Shakespeare, Antony and Cleopatra and Answering a Request from a Woman

romantic ideas on how to say yes to a lady's request“…our courteous Antony,
Whom ne’er the word of ‘No’ woman heard speak”

(Antony and Cleopatra, act 2, sc. 2)

Tips for Use. Whether you may mean it literally or figuratively, whether it is actually true or whether it represents your general inclination on the matter, the line makes an elegant answer to a request for a favor from a woman. E.G. “Never the word of ‘No’ woman heard me speak.” Either way to have an effect the line relies on the mode of delivery. Says Khalil Gibran, “the reality of the other person is not in what he reveals to you, but in what he cannot reveal to you. Therefore, if you would understand him, listen not to what he says but how he says it, as well as to what he does not say.”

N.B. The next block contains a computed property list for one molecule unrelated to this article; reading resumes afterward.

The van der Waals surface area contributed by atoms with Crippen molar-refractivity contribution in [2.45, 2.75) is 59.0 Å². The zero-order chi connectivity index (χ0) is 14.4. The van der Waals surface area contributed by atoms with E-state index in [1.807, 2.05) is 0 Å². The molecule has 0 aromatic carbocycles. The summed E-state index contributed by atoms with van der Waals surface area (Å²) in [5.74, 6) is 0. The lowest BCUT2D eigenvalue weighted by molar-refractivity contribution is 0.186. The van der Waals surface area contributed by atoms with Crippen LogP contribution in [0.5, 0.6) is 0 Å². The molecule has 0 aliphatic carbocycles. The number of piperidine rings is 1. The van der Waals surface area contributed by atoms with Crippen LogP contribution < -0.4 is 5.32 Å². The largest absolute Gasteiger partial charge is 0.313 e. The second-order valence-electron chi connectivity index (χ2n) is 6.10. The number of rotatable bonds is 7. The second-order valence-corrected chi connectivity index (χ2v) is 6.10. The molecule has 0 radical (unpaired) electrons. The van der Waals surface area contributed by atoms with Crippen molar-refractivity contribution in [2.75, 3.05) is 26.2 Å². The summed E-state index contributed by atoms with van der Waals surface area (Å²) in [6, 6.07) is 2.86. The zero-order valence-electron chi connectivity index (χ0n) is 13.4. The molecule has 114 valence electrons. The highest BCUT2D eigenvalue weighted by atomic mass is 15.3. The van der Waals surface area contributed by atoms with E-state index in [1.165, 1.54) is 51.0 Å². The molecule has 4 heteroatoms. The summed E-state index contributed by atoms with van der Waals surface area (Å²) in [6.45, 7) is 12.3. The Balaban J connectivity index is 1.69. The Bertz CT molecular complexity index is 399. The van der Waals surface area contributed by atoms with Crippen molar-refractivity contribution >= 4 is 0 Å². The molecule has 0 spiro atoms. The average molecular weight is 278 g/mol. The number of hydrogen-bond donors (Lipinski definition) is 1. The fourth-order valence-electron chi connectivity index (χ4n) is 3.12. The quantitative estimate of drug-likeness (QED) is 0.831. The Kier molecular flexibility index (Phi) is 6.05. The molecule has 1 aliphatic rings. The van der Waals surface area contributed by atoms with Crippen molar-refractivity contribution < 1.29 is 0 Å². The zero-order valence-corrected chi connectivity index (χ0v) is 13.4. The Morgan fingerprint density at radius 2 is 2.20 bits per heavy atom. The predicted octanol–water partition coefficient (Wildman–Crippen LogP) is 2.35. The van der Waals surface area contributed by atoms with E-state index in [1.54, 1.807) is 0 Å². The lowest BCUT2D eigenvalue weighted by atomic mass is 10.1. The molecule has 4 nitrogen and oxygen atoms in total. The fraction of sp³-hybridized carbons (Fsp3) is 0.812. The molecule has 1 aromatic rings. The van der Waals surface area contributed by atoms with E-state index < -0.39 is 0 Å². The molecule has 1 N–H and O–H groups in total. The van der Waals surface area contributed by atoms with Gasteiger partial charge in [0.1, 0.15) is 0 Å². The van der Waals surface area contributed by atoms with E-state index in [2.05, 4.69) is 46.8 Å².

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In the play. Enobarbus, an officer in Antony’s army explains to Agrippa, a Roman senator, how Cleopatra conquered Antony by inviting him to dinner. Usually it is the other way around, but Cleopatra was notoriously skilled at blending romance with politics. As a Roman potentate Antony was a good ally for a Tolomean Queen.


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